Special Session Next Week!

Wednesday, February 13, 2013

* First Special Session Hearings Next Week, Health Committees in the Senate and Assembly
* AB/SB x1 1 Would Expand and Streamline Medi-Cal
* AB/SB x1 2 Would Ban Pre-Existing Condition Denials & Reform Individual Insurance Market
* Deadline for Support letters TODAY and THIS WEEK
Next week, the California Legislature will begin hearing legislation being considered as part of the Special Session to implement the Affordable Care Act. Last month, Governor Brown’s proclamation on the Special Session called for key health reform legislation, including bills to expand and streamline Medi-Cal, and to provide new consumer protections in the individual insurance market.

Bills in the special session will operate on a faster timeline, and once passed and signed, go into effect in 90 days after the session, rather than waiting until January 2014 for their enactment, as would legislation in the normal session.

The schedule for these bills to be considered in the policy committee in the first house is:

Assembly Health Committee
Tuesday February 19, 2013 1:30pm, Room 4202
ABX1 1 Medi-Cal Eligibility
Letters Due ASAP
Assembly Health Committee
Wednesday February 20, 2013 10:00am, Room 4202
ABX1 2 Individual Insurance Market
Letters Due Wednesday February 13

Senate Health Committee
Wednesday February 20, 2013 1:30pm, Room 4203
SBX1 2 Individual Insurance Market
Letters Due Wednesday February 13

Senate Health Committee
Wednesday February 27, 2013 1:30pm, Room 4203
SBX1 1 Medi-Cal Eligibility
Letters Due Wednesday February 20
The two topics of reforming Medi-Cal and the individual insurance market, which will be tackled in the upcoming hearings, will increase access and security for millions of Californians. Health Access California encourages letters of support for this legislation. 
Key Medi-Cal Issues
The expansion of Medi-Cal made possible through the Affordable Care Act could mean two million more Californians become eligible for the program. Additionally, federal law requires simplification and streamlining that will help new and already eligible individuals get and stay enrolled more easily. Some important changes from this legilation that we look forward to include:
  • Expanding Medi-Cal to low-income adults without children at home.
  • Setting the benefit standard that will be covered for the newly-eligible.
  • Self-attestation of age, family size, income, and residency to be verified electronically through the new federal hub.
  • Elimination of the asset test to simplify the application process and encourage savings.
  • Incorporating income disregards for child care and other costs.
  • Shifting to 12-month coverage to align with Exchange open enrollment.
The bills are expected to move through the committees in the first legislative house without amendment, with the expectation of negotiations for changes occurring in the second house. The Brown Administration has proposed significant amendments to the Medi-Cal bills currently in print, including ones that would maintain some administrative and paperwork barriers, and would shift some Californians from Medi-Cal to Exchange coverage with more cost-sharing.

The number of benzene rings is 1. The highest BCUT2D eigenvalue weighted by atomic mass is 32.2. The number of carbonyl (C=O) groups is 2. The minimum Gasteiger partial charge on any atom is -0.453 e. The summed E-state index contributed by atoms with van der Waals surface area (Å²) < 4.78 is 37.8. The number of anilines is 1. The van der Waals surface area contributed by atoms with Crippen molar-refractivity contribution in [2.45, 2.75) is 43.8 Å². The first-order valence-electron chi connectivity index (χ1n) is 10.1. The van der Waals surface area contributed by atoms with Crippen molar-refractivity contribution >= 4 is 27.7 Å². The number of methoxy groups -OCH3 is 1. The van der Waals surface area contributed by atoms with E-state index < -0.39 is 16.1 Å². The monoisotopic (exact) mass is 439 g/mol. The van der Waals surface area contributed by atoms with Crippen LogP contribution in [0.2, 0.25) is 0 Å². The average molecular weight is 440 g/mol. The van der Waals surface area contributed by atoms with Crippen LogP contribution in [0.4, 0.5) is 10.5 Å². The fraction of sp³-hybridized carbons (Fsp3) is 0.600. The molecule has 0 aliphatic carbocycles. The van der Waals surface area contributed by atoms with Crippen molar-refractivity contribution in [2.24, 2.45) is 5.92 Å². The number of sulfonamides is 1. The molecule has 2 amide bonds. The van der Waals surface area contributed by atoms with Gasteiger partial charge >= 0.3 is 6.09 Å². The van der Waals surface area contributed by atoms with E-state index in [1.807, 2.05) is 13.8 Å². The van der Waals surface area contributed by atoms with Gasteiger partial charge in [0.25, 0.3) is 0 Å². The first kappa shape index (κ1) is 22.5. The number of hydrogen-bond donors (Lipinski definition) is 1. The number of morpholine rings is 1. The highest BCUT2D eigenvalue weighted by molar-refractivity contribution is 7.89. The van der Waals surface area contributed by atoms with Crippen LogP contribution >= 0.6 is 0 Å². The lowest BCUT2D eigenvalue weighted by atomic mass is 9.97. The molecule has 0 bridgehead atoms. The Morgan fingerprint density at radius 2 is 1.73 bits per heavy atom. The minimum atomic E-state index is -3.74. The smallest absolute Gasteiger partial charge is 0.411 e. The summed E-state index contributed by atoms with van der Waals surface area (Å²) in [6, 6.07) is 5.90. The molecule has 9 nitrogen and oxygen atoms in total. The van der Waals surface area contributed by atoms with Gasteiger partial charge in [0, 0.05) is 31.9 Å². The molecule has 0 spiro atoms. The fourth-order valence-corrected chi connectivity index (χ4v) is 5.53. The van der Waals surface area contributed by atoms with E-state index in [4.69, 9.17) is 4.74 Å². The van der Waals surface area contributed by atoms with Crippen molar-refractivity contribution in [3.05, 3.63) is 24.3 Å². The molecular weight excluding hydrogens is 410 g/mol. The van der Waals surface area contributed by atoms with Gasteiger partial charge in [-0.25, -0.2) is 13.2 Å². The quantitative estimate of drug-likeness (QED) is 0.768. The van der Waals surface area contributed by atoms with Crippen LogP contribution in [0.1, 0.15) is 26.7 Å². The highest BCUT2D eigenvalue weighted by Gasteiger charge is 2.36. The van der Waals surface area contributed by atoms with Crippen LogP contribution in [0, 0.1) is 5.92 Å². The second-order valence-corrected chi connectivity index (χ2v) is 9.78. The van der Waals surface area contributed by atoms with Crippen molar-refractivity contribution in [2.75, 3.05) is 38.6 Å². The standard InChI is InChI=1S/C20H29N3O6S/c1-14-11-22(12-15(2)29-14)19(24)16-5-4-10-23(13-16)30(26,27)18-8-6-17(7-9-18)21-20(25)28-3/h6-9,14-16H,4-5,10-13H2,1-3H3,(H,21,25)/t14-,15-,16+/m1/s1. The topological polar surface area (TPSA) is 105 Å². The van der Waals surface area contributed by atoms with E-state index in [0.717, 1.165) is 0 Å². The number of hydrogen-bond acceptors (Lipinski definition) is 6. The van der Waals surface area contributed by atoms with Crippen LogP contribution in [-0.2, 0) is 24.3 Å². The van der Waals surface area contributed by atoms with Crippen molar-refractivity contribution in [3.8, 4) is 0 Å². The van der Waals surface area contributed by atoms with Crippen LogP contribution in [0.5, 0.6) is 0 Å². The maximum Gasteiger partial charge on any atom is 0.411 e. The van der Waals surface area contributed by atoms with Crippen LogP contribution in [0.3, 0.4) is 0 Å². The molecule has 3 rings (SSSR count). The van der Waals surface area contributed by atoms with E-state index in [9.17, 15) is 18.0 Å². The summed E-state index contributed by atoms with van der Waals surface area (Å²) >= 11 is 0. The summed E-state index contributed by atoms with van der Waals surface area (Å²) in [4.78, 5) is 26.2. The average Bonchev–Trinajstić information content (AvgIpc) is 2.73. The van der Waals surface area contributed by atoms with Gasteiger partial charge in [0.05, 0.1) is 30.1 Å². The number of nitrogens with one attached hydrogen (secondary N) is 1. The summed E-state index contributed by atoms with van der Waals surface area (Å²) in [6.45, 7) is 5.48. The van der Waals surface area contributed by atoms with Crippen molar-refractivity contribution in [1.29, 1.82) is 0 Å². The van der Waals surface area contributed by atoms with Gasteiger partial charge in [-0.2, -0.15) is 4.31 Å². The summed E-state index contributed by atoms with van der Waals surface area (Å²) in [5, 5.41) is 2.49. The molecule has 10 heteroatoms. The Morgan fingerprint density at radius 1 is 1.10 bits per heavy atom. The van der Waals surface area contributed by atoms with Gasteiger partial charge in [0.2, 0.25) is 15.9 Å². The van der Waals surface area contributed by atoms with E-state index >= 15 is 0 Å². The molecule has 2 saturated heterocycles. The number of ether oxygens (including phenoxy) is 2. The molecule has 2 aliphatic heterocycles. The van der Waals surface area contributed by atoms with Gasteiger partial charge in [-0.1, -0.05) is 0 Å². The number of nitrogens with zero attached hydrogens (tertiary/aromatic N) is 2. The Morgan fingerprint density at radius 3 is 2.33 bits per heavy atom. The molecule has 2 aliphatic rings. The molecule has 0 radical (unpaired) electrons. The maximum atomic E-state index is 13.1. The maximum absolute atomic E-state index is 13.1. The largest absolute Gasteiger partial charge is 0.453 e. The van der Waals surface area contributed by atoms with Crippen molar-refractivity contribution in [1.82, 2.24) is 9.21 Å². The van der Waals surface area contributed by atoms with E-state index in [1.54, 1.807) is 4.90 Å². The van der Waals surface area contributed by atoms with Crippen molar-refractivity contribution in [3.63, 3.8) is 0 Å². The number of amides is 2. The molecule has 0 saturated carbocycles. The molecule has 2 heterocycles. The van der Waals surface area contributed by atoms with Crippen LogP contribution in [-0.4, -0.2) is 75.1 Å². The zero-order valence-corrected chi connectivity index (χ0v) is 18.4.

Key Individual Market Issues
Traditionally, individuals who have purchased insurance on their own in the individual market have paid the highest prices and had the fewest consumer protections. These bills ban denials for pre-existing condition and otherwise take important strides toward changing that, but some issues remain:
  • SBX1 2 and ABX1 2 prohibit insurers to charge more based on health status, and limit how much more insurers can charge based on age, geography, and family composition.
  • The bills provide individuals guaranteed access to coverage only during open enrollment periods, as described by the federal regulations. SBX1 2 and ABX1 2 conceed to federal regulation allowing open enrollment periods but end lock-in, thus allowing consumers to change carriers and products.
  • The bills defines the number and contours of the geographic regions in California. Consumer advocates are seeking a smaller number of larger regions, for more transparency for consumers and less opportunity for redlining by insurers.
  • Only annual rate increases will be allowed, so consumers will be able to plan their annual expenses for health coverage, without the constant fear of mid-year rate hikes.
  • An ongoing concern are the grandfathered plans and closed block plans now used by 800,000 Californians that won’t benefit from the consumer protections required by the Affordable Care Act.
Consumer and community groups are seeking letters this week, and turnout to the hearing next week. Voices on behalf of consumers are crucial as the Legislature begins to consider these important changes to the state’s health care system.
For more information or sample letters, contact the author of this update, Linda Leu of Health Access, at lleu@health-access.org
Health Access California promotes quality, affordable health care for all Californians.